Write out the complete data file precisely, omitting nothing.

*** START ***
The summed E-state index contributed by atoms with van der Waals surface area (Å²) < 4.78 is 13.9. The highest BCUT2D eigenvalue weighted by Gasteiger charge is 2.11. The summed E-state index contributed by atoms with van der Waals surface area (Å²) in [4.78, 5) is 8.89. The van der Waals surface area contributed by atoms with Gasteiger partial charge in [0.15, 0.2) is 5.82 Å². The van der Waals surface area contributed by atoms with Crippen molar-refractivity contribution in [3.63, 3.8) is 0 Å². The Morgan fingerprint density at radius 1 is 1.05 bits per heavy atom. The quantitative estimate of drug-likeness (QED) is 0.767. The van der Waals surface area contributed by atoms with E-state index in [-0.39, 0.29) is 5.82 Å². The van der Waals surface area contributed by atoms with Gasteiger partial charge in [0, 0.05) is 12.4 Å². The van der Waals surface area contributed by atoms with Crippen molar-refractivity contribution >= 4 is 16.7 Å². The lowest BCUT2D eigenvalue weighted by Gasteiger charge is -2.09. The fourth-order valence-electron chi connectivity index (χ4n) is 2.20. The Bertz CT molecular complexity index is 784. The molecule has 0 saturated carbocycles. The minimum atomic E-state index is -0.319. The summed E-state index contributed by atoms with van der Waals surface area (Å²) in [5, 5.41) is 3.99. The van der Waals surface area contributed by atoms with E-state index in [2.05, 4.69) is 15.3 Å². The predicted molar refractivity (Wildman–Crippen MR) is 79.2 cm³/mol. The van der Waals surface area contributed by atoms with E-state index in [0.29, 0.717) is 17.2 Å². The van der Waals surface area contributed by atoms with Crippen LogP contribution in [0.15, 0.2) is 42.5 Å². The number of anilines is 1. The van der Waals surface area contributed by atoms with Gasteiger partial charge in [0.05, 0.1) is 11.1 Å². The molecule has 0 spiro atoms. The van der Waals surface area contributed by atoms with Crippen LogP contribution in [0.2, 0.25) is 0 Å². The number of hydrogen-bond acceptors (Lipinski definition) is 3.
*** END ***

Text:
The summed E-state index contributed by atoms with van der Waals surface area (Å²) < 4.78 is 13.9. The highest BCUT2D eigenvalue weighted by Gasteiger charge is 2.11. The summed E-state index contributed by atoms with van der Waals surface area (Å²) in [4.78, 5) is 8.89. The van der Waals surface area contributed by atoms with Gasteiger partial charge in [0.15, 0.2) is 5.82 Å². The van der Waals surface area contributed by atoms with Crippen molar-refractivity contribution in [3.63, 3.8) is 0 Å². The Morgan fingerprint density at radius 1 is 1.05 bits per heavy atom. The quantitative estimate of drug-likeness (QED) is 0.767. The van der Waals surface area contributed by atoms with E-state index in [-0.39, 0.29) is 5.82 Å². The van der Waals surface area contributed by atoms with Gasteiger partial charge in [0, 0.05) is 12.4 Å². The van der Waals surface area contributed by atoms with Crippen molar-refractivity contribution >= 4 is 16.7 Å². The lowest BCUT2D eigenvalue weighted by Gasteiger charge is -2.09. The fourth-order valence-electron chi connectivity index (χ4n) is 2.20. The Bertz CT molecular complexity index is 784. The molecule has 0 saturated carbocycles. The minimum atomic E-state index is -0.319. The summed E-state index contributed by atoms with van der Waals surface area (Å²) in [5, 5.41) is 3.99. The van der Waals surface area contributed by atoms with E-state index in [2.05, 4.69) is 15.3 Å². The predicted molar refractivity (Wildman–Crippen MR) is 79.2 cm³/mol. The van der Waals surface area contributed by atoms with E-state index in [0.29, 0.717) is 17.2 Å². The van der Waals surface area contributed by atoms with Crippen LogP contribution in [0.15, 0.2) is 42.5 Å². The number of anilines is 1. The van der Waals surface area contributed by atoms with Gasteiger partial charge in [0.05, 0.1) is 11.1 Å². The molecule has 0 spiro atoms. The van der Waals surface area contributed by atoms with Crippen LogP contribution in [0.2, 0.25) is 0 Å². The number of hydrogen-bond acceptors (Lipinski definition) is 3.